Though we have used annotation in many ways , still I have not seen my developer going for the creation of their custom annotation. This blog helps us to understand when and where we can utilize the power of annotation.

What is Annotation?

import javax.annotation.PostConstruct;
import javax.validation.constraints.Max;

@Deprecated
public class Foo {

@Max(10)
int foo = 0;

@PostConstruct
private void setFoo() {
foo = 4;
}
@Deprecated
int returnFooCount() {
return foo;
}
}

Annotation is a tag which can have metadata that can be attached to class, interface, methods or fields to indicate some additional information which can be used by Java compiler and JVM.

Example:- @Deprecated,@Override,@PostConstruct are some of the in build java annotation which we have been using.Here you have seen we have added the annotation at class , at attribute and even at method.

Why Annotations?

Prior to Annotations, XML was often used to have the metadata. The Large set of Architectures and developers often believe that XML maintenance is difficult and it is not very easy to read. Something was needed which should be more close to code.Annotations are easy to understand and more readable.

Uses Of Annotations

  • Information for the compiler — Annotations can be used by the compiler to detect errors or suppress warnings or to give some information to the compiler.[eg- @Serialization]
  • Compile-time and deployment-time processing — Software tools can process annotation information to generate code, XML files, and so forth.[eg -lombok project – @Data,@Builder]
  • Runtime processing — Some annotations are available to be examined at runtime.[ It can be used as point cut in Aspect Oriented Programming]
  • Comments — Often people use annotation to provide comments, why I prefer annotations over the comment as it provides the structural way of commenting.[@Deprecated, any other custom annotation]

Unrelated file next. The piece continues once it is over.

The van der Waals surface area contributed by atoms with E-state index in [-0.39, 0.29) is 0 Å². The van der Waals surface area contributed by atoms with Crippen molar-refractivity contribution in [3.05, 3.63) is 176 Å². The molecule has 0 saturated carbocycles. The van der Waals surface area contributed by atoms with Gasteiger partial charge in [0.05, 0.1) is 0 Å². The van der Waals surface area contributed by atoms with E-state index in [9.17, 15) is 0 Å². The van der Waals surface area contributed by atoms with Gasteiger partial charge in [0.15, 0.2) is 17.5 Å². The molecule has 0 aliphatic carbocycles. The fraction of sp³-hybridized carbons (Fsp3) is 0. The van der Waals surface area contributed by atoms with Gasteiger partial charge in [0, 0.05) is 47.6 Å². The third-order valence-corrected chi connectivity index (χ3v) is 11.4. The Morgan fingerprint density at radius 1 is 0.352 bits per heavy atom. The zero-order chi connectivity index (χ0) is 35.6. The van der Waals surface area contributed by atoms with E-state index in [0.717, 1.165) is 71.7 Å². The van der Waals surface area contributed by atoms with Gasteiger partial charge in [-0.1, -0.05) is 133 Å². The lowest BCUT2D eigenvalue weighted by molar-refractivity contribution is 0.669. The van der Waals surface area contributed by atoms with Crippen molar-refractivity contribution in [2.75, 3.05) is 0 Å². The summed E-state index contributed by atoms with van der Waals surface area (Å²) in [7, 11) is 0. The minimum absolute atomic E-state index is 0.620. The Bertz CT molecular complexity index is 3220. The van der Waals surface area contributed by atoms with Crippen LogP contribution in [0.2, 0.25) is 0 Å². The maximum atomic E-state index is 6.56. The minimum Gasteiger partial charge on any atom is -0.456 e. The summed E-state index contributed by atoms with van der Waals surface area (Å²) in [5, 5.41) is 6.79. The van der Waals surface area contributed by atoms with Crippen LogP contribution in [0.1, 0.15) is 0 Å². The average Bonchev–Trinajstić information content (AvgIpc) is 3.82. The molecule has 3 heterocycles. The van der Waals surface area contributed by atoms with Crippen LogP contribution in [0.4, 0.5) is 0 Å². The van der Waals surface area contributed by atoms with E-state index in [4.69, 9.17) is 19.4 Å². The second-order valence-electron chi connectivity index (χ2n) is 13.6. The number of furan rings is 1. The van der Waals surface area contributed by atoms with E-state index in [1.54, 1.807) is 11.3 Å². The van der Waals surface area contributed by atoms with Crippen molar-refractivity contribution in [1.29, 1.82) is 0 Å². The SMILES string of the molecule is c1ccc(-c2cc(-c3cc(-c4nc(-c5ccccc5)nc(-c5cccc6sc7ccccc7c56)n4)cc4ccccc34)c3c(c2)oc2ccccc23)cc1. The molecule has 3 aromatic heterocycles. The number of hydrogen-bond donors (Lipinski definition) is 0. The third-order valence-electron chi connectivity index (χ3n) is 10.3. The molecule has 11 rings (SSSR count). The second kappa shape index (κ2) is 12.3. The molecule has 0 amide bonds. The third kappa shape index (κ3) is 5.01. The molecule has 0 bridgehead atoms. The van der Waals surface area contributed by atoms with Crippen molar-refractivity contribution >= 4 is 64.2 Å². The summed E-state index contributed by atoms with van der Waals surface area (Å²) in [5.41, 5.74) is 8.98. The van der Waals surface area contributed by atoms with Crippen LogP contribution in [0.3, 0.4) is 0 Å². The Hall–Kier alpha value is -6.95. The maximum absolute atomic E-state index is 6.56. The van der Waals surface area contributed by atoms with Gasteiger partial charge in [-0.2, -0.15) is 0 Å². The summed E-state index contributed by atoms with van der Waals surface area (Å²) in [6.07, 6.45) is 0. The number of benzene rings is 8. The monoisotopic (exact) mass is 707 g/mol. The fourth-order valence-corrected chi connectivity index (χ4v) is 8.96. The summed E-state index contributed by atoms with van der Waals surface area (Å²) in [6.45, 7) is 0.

How Annotation Works?

Before using any concept we should understand how it works internally, only then we can explore the better way of using it and can use it properly.As we all know annotation does not contain any business knowledge.Then how it actually works?

When Java source code is compiled, annotations can be processed by compiler plug-ins called annotation processors. Processors can produce informational messages or create additional Java source files or resources, which in turn may be compiled and processed, and also modify the annotated code itself. The Java compiler conditionally stores annotation metadata in the class files, if the annotation has a RetentionPolicy of CLASS or RUNTIME(We will cover more about retention policy in further section). Later, the JVM or other programs can look for the metadata to determine how to interact with the program elements or change their behavior.

In addition to processing an annotation using an annotation processor, a Java programmer can write their own code that uses reflections to process the annotation

This package contains the interface called AnnotatedElement that is implemented by the Java reflection classes including Class, Constructor, Field, Method, and Package. The implementations of this interface are used to represent an annotated element of the program currently running in the Java Virtual Machine. This interface allows annotations to be read reflectively.

The AnnotatedElement interface provides access to annotations having RUNTIME retention. This access is provided by the getAnnotation, getAnnotations, and isAnnotationPresentmethods. Because annotation types are compiled and stored in byte code files just like classes, the annotations returned by these methods can be queried just like any regular Java object.

How to Build Custom Annotation?

Below is the simplest Annotation one can create.


public @interface CustomAnnotation {
}

 

Annotations itself can have some annotations, which tell us something about our new annotation.